As people all over the world are taking a stand for individual rights, reports of ethnic divisions fill the news. Many yearn for stability, as governments fall and people assert their sovereignty. One might think, "How can I even begin to help? I can barely handle my own problems. How can I possibly have a healing impact on the world?"
One day as I passed a shop in downtown Chicago, I noticed a poster in their window. It showed smiling faces of people from all over the world, with the quotation "Our true nationality is mankind," by H. G. Wells, written boldly across the top. The statement made me pause. I looked at the people all around me on the street, people from all walks of life. Deep in my heart I knew that we were all members of one family—God's family—and that the true identity of each one of us is His spiritual image and likeness.
But I also knew that I needed to understand this more. Christian Science had taught me that simply thinking about the brotherhood of man was not going to heal the deeply entrenched divisions, fears, and misunderstandings. True unity had to come from a deeper understanding of man's oneness with his source, God.
The book of Jeremiah represents God as saying, "And I will give them one heart, and one way, that they may fear me for ever, for the good of them, and of their children after them." This "way" was clearly illustrated in the life of Christ Jesus. Jesus laid the groundwork for people to recognize the brotherhood of man. The transforming power behind Jesus' work was love—not just a human sense of love but love as a pure and incorruptible manifestation of God, divine Love. It's this impartial, omnipresent power of God that heals.
The transforming power is love—not just a human sense of love but love as a pure and incorruptible manifestation of God, divine Love.
I prayed to know how I could make a greater contribution. It came to me that I could love both myself and everyone around me much more. I could love in the way Jesus taught, without dissimulation.
I began to watch my thoughts and to notice how I was looking at and thinking about people. Was I really looking to see God's spiritual man, or was I accepting surface appearances? I prayed diligently to behold God's image and likeness in myself and others—to see the goodness and purity of our true identities.
The more conscious I became of Love's might and presence, the more I began to see myself and others in a new light. This was not without an effort, not without vigilance, but it made me see why Jesus was so confident of an individual's ability to have a healing impact on the world. He certainly proved this ability. So spiritual, so pure was his consciousness, that people were drawn to him from far distances to be healed.
We each can cultivate the spirituality that will enable us to heal, following Jesus' example. In Pulpit and Press Mrs. Eddy writes, "Know, then, that you possess sovereign power to think and act rightly, and that nothing can dispossess you of this heritage and trespass on Love." To the extent that we recognize this power and live it, we'll see how we're able to have a healing effect on the world around us.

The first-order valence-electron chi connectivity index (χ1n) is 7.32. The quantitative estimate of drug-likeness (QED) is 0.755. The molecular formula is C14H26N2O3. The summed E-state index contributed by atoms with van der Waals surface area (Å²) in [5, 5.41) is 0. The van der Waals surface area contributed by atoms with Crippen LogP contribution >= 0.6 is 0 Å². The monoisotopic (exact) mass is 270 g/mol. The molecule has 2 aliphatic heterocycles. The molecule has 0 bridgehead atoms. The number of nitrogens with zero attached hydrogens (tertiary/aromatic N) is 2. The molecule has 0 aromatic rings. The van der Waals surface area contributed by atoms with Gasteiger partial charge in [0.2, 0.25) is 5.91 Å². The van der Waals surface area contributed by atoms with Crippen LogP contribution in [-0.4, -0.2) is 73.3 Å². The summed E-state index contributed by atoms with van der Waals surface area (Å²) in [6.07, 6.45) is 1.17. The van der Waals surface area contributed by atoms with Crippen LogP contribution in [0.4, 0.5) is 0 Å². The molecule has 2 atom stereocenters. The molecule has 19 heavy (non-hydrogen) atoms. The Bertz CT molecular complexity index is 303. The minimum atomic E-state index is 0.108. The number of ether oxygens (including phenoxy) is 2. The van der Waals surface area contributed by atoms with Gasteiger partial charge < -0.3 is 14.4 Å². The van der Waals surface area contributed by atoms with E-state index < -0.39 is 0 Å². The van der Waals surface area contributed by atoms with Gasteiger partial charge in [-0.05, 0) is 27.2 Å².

Right around the time that I had seen the shop-window poster, I went to see a movie. I entered the dark theater as the previous show was ending. Hoping to slip into a seat without disturbing anyone, I quickly turned into a row. I hadn't noticed a woman slouched down in her chair until I entered the row. She yelled that I was on her foot. As I apologized, she said, "Just go by before you kill somebody." Even after I sat down, she continued to make comments and even moaned aloud about the foot.
I felt there was more to it than just the fact that I had stepped on her foot. I had the distinct feeling that there was racial tension, and that she had felt more than physically stepped on. As I sat there, I turned to God in prayer. I began to think about God's love for each one of us, realizing that there wasn't anything in His children, reflecting divine, infinite Love, to hurt or be hurt. My identity didn't include the power to put someone else down. And there was no actual power that could rob either one of us of our divine heritage of peace. I knew I could trust the authority of these thoughts as expressing the healing presence of Christ, which always has the final word.
As the next show started, I felt someone come up behind me and put her arms around me. It was the same woman. She told me how sorry she was for making such scene. She said that afterward her daughter had sat down next to her. The daughter had remembered passing me on the way out of the restroom (we had smiled at each other) and said, "Mom, that woman is so nice." We talked and laughed a few moments more, like old friends, feeling the presence of our Father-Mother God.
I enjoyed the movie, but not nearly as much as what I had witnessed about God's love that night. I felt walls melting in my consciousness, opening the way to a clearer understanding of the goodness of man. I've continued to rejoice in how natural it was, in a dark city theater, to have a woman I didn't know come up and hug me. The Christ had dissolved the appearance of harm and separation and had revealed the naturalness of understanding and love.
Referring to the ultimate victory over all sin, Mrs. Eddy writes in Science and Health, "A louder song, sweeter than has ever before reached high heaven, now rises clearer and nearer to the great heart of Christ; for the accuser is not there, and Love sends forth her primal and everlasting strain." As we put down hatred through the power of Love, we'll feel our part in the song that reaches high heaven. It is divine Love that heals all sin and separation and reveals the purity of our oneness with God.
If ye salute your brethren only, what do ye more than others? do not even the publicans so? Be ye therefore perfect, even as your Father which is in heaven is perfect